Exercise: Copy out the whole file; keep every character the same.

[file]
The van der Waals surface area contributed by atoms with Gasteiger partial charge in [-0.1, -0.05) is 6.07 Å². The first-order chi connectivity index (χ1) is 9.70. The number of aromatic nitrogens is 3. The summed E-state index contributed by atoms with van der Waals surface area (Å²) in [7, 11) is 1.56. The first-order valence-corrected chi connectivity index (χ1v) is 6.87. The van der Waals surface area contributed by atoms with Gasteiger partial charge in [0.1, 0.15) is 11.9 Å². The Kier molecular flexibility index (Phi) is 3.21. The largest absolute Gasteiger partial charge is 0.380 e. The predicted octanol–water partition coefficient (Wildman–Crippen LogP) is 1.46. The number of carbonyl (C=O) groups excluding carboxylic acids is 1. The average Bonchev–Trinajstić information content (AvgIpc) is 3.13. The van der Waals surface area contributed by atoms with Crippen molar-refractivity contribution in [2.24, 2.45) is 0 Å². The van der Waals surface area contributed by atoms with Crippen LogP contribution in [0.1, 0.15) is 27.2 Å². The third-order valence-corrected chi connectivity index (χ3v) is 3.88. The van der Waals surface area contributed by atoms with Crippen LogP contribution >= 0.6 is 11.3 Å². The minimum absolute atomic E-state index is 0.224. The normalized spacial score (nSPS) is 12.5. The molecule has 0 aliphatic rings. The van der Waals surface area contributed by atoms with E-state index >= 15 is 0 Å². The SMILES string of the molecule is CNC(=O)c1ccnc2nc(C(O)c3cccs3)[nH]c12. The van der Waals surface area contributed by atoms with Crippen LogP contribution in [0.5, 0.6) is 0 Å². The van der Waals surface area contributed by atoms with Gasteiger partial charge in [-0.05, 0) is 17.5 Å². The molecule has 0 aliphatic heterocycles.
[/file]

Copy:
The van der Waals surface area contributed by atoms with Gasteiger partial charge in [-0.1, -0.05) is 6.07 Å². The first-order chi connectivity index (χ1) is 9.70. The number of aromatic nitrogens is 3. The summed E-state index contributed by atoms with van der Waals surface area (Å²) in [7, 11) is 1.56. The first-order valence-corrected chi connectivity index (χ1v) is 6.87. The van der Waals surface area contributed by atoms with Gasteiger partial charge in [0.1, 0.15) is 11.9 Å². The Kier molecular flexibility index (Phi) is 3.21. The largest absolute Gasteiger partial charge is 0.380 e. The predicted octanol–water partition coefficient (Wildman–Crippen LogP) is 1.46. The number of carbonyl (C=O) groups excluding carboxylic acids is 1. The average Bonchev–Trinajstić information content (AvgIpc) is 3.13. The van der Waals surface area contributed by atoms with Crippen molar-refractivity contribution in [2.24, 2.45) is 0 Å². The van der Waals surface area contributed by atoms with Crippen LogP contribution in [0.1, 0.15) is 27.2 Å². The third-order valence-corrected chi connectivity index (χ3v) is 3.88. The van der Waals surface area contributed by atoms with Crippen LogP contribution >= 0.6 is 11.3 Å². The minimum absolute atomic E-state index is 0.224. The normalized spacial score (nSPS) is 12.5. The molecule has 0 aliphatic rings. The van der Waals surface area contributed by atoms with E-state index >= 15 is 0 Å². The SMILES string of the molecule is CNC(=O)c1ccnc2nc(C(O)c3cccs3)[nH]c12. The van der Waals surface area contributed by atoms with Crippen LogP contribution in [0.5, 0.6) is 0 Å². The van der Waals surface area contributed by atoms with Gasteiger partial charge in [-0.05, 0) is 17.5 Å². The molecule has 0 aliphatic heterocycles.